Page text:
Here on Privacy News Online we’ve written a number of stories about the privacy implications of DNA. There’s an important case going through the Californian courts at the moment that involves DNA and privacy, but whose ramifications go far beyond those issues: “In this case, a defendant was linked to a series of rapes by … Continue reading “Opening the black boxes: algorithmic bias and the need for accountability”

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With the World Wide Web Consortium captured by the copyright industry, who will step up to lead web development next?

The World Wide Web Consortium (W3C), which used to develop standards for the Web, has been captured by the copyright industry. In a doubly controversial vote, the W3C decided that media companies and not the user should be in control, ending their longstanding commitment to openness and the Internet’s core values. The open question is … Continue reading “With the World Wide Web Consortium captured by the copyright industry, who will step up to lead web development next?”

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  • Sep 18, 2017
  • Caleb Chen
  • Governments, Networking, News, Privacy, Security,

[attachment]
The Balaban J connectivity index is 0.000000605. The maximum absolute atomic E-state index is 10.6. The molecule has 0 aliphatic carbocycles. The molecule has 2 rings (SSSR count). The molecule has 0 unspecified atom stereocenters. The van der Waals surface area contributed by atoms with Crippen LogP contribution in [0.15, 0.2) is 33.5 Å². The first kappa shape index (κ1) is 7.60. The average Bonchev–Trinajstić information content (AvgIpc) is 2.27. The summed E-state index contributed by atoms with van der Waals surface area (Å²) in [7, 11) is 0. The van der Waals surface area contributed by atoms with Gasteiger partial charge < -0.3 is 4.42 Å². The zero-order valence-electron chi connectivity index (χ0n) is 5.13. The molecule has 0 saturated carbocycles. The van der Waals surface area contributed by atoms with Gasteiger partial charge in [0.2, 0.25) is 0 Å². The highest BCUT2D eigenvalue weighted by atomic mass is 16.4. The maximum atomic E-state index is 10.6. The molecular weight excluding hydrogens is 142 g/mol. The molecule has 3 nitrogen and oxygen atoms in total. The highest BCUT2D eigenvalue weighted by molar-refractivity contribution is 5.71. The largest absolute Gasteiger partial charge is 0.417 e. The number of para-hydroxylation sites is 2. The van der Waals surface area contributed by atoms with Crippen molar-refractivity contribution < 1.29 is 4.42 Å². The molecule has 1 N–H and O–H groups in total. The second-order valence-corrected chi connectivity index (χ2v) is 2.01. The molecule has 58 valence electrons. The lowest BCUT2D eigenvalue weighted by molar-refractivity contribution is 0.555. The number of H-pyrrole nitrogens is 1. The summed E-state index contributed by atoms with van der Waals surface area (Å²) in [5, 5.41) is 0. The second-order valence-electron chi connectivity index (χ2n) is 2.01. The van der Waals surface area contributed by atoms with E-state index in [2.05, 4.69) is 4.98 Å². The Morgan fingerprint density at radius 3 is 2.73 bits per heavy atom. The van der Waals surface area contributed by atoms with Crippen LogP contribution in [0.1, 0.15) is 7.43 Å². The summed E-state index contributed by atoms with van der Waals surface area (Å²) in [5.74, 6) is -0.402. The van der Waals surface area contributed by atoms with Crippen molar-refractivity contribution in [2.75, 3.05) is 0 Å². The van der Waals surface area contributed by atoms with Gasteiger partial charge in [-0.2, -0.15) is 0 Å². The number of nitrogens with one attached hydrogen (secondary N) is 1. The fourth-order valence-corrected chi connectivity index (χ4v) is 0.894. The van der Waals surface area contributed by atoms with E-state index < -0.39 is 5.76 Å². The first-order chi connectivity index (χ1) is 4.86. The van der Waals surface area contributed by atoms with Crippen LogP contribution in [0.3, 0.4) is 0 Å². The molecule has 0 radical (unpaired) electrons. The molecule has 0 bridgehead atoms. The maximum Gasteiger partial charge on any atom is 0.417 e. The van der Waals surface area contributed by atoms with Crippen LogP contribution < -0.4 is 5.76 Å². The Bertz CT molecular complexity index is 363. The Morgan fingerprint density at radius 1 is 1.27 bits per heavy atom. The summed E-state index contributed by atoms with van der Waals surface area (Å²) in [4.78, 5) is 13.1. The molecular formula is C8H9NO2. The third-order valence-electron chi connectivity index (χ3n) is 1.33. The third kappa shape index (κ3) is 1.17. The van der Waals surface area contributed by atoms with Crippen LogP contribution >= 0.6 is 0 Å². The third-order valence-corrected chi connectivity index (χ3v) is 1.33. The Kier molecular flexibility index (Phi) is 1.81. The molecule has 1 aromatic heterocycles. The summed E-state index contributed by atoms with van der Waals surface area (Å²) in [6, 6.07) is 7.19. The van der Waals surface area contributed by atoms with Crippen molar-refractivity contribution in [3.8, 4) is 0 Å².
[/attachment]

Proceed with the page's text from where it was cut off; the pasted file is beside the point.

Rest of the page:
Reminder: the CIA has been able to hack your WiFi router for years

The CIA has had the tools to take over your router for over a decade, according to government documents leaked by Wikileaks. The software, CherryBlossom, is a custom Linux operating system (OS) that allows the attacker to use the device in a man-in-the-middle (MITM) attack. The attack vector itself reminds us that our unprotected internet … Continue reading “Reminder: the CIA has been able to hack your WiFi router for years”

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  • Sep 15, 2017
  • Glyn Moody
  • Governments, News, Privacy, Security,

The Chinese IT giant Huawei has big plans for the cloud in Western markets, with important implications for privacy

Some Chinese high-tech companies may be bigger than you think. The e-commerce giant Alibaba has a market capitalization of over $400 billion. The social media and gaming company Tencent is not far behind, and nearly a billion people use its WeChat messaging service. Baidu is the world’s second largest search engine, and is increasingly strong … Continue reading “The Chinese IT giant Huawei has big plans for the cloud in Western markets, with important implications for privacy”